Jamal Haidar, Takeo Hoshi, 21 October 2015
The Abe administration has outlined a desire for Japan to rank among the top three OECD countries in the World Bank’s Doing Business ranking. This column uses the Doing Business ranking itself to identify potential reforms the country could pursue to improve its position. Several politically viable, non-judicial reforms could quickly and easily move Japan up in the ranking. The approach highlights how the Doing Business rankings can be used to inform policy reform discussions.
Brian Pinto, 17 December 2014
Since the Global Crisis, concerns have grown that advanced economies are suffering from secular stagnation. This column discusses the lessons that can be learnt from the economic transition of central and eastern Europe and the emerging-market crises of the late 1990s and early 2000s. Structural reform is particularly costly in the context of a debt overhang and an overvalued exchange rate. However, the crux is not debt restructuring per se, but whether economic governance changes credibly for the better following it.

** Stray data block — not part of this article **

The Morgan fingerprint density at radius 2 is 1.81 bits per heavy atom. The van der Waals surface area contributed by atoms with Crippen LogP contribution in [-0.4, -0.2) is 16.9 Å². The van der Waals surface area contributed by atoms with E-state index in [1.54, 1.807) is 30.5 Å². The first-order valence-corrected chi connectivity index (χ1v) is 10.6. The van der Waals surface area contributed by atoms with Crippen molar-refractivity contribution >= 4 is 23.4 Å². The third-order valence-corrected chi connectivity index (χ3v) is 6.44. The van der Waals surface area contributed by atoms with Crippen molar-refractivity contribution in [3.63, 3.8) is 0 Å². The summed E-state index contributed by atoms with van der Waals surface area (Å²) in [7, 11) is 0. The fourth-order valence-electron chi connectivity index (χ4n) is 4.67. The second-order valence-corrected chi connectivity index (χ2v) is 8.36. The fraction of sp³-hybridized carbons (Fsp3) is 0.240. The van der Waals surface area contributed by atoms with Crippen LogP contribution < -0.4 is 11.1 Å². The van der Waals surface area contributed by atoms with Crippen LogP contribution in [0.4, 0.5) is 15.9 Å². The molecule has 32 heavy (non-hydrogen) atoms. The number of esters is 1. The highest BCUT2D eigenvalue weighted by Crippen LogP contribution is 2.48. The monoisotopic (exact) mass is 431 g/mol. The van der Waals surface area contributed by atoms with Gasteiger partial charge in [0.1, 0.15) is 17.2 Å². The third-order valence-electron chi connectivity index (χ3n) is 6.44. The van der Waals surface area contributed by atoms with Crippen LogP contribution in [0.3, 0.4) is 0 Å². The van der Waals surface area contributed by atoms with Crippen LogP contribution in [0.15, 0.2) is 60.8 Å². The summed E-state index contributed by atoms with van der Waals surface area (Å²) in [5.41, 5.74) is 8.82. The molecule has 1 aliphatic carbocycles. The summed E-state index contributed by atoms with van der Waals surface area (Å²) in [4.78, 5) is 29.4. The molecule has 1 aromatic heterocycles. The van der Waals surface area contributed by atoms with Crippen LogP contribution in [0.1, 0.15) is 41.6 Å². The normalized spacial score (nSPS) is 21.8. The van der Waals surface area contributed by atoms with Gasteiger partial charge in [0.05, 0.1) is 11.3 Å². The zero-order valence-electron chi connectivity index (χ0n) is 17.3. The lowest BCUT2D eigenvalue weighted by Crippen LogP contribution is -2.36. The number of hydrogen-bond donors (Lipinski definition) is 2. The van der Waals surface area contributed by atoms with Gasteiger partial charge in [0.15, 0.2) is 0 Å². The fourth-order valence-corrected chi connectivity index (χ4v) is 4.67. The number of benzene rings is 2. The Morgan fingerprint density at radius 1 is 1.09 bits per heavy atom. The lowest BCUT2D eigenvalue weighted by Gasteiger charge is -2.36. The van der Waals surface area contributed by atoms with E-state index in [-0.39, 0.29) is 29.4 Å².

Giang Ho, Paolo Mauro, 12 September 2014
Forecasters often predict continued rapid economic growth into the medium and long term for countries that have recently experienced strong growth. Is this optimism warranted by past international growth experience? This column explores this question by looking at economic growth forecasts at longer-term horizons.
Pradumna Rana, 05 August 2014
China’s frustration with the slow progress of IMF governance reform has contributed to the evolution of a China-led architecture that locks out the West – the latest examples being the New Development Bank and the Credit Reserve Arrangement established by the BRICS. This column argues that these institutions are not a threat to the IMF and the World Bank, but they complicate global economic governance. It is unlikely that Europe’s ‘troika’ model – where the IMF works jointly with regional financing facilities – will be possible in Asia. We perhaps need a New Bretton Woods.
Angus Deaton, Bettina Aten, 16 July 2014